Archive for the ‘dad’ Category

Burying Kona

March 23rd, 2015
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I drove around with a dead dog in my car for weeks. That's not as gross as it sounds. The dog was cremated, and in a box.

Six years ago, I put down my beloved Kona, a wonderful yellow Lab who brought me 13 years of joy. She was the best.

Kona, 2003

Kona, 2003

I mourned her for a long time. I still tear up if I really stop and think about her.

Olivia was a year and a half old when Kona died, but she actually still remembers her. I like that.

After she died in 2009, I intended to bury her one day, but was too hurt to do more than put the ashes in the living room and glance up at the box once in a while. After a year, I brought the box down from the shelf, but it still hurt to actually hold it and think about parting with her.

I decided to let it go and when the time was right, it would come to me.

Years went by and my life has taken some ups and downs; the normal progression of any life, I suppose. My husband and I are mired in parenting, work, elder caregiving, and just life in general. I eventually forgot about Kona.

Last fall, in what was the hardest year of my life, I noticed the box of ashes again, and decided it was time to bury the past - literally and figuratively. My plan was to take Kona to her favorite haunts before putting her in the ground in my yard.

Of course, time moves both quickly and slowly when you're at this stage of life - working full time and raising a young child. I feel like I'm constantly tired, always busy, and often forgetting.

I took Kona off the shelf and put the ashes by the front door, to remind myself to schedule time to execute my final plan of action for her. Fall became winter became spring, and only recently have I gotten to acting on it.

Jen and the dogs, 2004

Jen and the dogs, 2004

One Saturday, Olivia and I made time to drive Kona to my friend Jen's house. Jen and her three dogs were a big part of Kona's life. For years, the six of us would spend our days off together. Two of Jen's dogs died last year, too. Jen and I reminisced and cried.

Flower dog, 2001

Flower dog, 2001

The next day, we took Kona to the beach. Kailua Beach was her favorite, and it was also where she served as flower dog in my wedding. My daughter and I walked for a while along the shore with Kona's ashes.

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Back at home, we decided to bury her in the front yard, her favorite place to hang out because she could see all the action on the street. Claus dug a small hole and Olivia poured the ashes into the ground.

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It wasn't heart wrenching because I was finally ready. It's a little scary how strongly humans form attachments, that it took me half a dozen years to be ready to bury a dog.

We told her we loved her and that she would always be with us. That was that.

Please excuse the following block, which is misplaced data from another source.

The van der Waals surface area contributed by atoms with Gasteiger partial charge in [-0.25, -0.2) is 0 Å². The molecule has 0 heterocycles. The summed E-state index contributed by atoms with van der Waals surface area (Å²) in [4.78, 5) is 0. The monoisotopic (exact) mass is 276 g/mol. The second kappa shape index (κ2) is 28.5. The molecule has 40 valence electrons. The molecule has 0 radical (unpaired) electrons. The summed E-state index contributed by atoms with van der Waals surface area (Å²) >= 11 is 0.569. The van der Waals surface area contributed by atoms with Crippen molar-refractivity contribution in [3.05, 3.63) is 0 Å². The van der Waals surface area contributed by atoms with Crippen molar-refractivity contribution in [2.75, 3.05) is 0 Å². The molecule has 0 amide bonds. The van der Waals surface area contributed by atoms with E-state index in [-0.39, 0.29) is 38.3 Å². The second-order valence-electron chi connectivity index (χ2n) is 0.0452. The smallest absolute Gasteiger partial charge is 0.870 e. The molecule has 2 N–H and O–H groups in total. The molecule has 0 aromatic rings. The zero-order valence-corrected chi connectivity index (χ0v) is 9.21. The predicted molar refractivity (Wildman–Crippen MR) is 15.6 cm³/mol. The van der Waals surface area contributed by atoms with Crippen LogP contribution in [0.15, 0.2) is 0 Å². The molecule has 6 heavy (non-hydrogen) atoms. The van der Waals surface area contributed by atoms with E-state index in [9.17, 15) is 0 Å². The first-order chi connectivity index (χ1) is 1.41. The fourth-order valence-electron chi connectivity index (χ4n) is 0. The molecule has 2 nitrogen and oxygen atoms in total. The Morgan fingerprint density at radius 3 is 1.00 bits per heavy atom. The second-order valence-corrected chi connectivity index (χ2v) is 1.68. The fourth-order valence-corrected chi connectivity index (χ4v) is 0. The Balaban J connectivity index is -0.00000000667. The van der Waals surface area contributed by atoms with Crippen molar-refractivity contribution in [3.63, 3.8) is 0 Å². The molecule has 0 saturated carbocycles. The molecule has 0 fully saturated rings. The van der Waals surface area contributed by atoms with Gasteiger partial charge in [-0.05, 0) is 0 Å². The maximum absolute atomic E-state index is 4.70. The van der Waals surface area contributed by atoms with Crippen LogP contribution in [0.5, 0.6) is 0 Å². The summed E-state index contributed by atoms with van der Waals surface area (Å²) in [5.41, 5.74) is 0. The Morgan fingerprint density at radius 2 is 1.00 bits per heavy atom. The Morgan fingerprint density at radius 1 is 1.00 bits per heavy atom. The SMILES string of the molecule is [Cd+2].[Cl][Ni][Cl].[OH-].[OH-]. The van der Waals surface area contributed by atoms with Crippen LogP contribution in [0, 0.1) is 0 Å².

2001

2001

Until we all meet again at the rainbow bridge.

Kona's paw prints

Kona's paw prints

Common Core Standards

March 6th, 2015
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I can't do Common Core math for second graders. I feel totally lame saying this, but I've come to realize that I'm not alone.

I've complained about this randomly over the past year and I'm always met with sympathetic frustration from other mothers who also feel the exact same way.

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Math is my weak point to begin with. Sometime early on this school year, I had no idea how to help Olivia with her math, because instead of doing it the way I learned in school, they do something that involves boxes with tens and ones and carrying stuff over.

One afternoon, I actually saw Claus helping Olivia and I had no idea what was going on. I should mention that I do wake up at 3 a.m. so by the time we're at the homework stage of the day, I'm kind of brain-dead and can't focus very well.

I asked Olivia to teach me what she was doing. I had to do a couple of examples to get it right. And I've certainly forgotten the lesson by now.

My husband is good with math and apparently he learned it this way in elementary school in Denmark, so it was not a mystery to him. Those Scandinavians are so advanced.

One week, he went on a trip and I had to do the math with her. I can calculate the problems, I just can't do it the way the teacher wants it done via Common Core methods. I actually wrote a note to the teacher, "I can't do Common Core math, sorry." She wrote back the next day, "It's OK! I'll help her."

Probably a good thing I'm paid to read and write. My kid, by the way, reads two grade levels above her grade. So I can still help her if it involves letters and not numbers!

How are you with Common Core math?

The short, sacrificial life of a pet fish

March 2nd, 2015
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We would have a memorial service for Olivia's three pet goldfish, but we can't find them. They died sometime in the last month, and there is nothing in the tank that even resembles fish carcass.

There might be corpses on the floor around the tank, but her room is a mess and a cursory look yielded nothing so far. One day, I'll be startled by a desiccated fish or two among the piles of crud on the floor.

These fish lasted three whole months. I'm surprised. The last time she had fish, she overfed them, and they polluted to death. This time, she ignored them, and they starved or committed piscine suicide.

I know trusting a seven-year-old with the care of another life is a faulty proposition, but you know that whole thing about teaching responsibility, yadda yadda. To her credit, she was very responsible for weeks.